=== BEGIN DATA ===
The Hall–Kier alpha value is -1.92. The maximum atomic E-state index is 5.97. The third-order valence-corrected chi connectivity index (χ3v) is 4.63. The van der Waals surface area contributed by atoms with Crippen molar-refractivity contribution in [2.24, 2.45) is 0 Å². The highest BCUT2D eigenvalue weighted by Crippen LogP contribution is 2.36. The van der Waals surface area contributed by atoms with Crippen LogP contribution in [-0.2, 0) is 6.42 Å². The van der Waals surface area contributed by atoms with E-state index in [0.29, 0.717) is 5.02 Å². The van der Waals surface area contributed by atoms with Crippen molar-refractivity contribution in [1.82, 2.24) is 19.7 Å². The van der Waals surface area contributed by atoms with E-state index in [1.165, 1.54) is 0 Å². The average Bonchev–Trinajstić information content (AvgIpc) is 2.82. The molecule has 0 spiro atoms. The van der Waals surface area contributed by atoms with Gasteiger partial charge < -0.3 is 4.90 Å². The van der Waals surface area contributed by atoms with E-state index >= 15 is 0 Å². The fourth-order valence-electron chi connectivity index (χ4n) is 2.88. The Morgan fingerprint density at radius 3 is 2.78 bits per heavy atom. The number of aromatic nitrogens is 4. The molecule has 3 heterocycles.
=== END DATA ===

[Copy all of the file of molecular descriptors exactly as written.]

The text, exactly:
The Hall–Kier alpha value is -1.92. The maximum atomic E-state index is 5.97. The third-order valence-corrected chi connectivity index (χ3v) is 4.63. The van der Waals surface area contributed by atoms with Crippen molar-refractivity contribution in [2.24, 2.45) is 0 Å². The highest BCUT2D eigenvalue weighted by Crippen LogP contribution is 2.36. The van der Waals surface area contributed by atoms with Crippen LogP contribution in [-0.2, 0) is 6.42 Å². The van der Waals surface area contributed by atoms with E-state index in [0.29, 0.717) is 5.02 Å². The van der Waals surface area contributed by atoms with Crippen molar-refractivity contribution in [1.82, 2.24) is 19.7 Å². The van der Waals surface area contributed by atoms with E-state index in [1.165, 1.54) is 0 Å². The average Bonchev–Trinajstić information content (AvgIpc) is 2.82. The molecule has 0 spiro atoms. The van der Waals surface area contributed by atoms with Gasteiger partial charge < -0.3 is 4.90 Å². The van der Waals surface area contributed by atoms with E-state index >= 15 is 0 Å². The fourth-order valence-electron chi connectivity index (χ4n) is 2.88. The Morgan fingerprint density at radius 3 is 2.78 bits per heavy atom. The number of aromatic nitrogens is 4. The molecule has 3 heterocycles.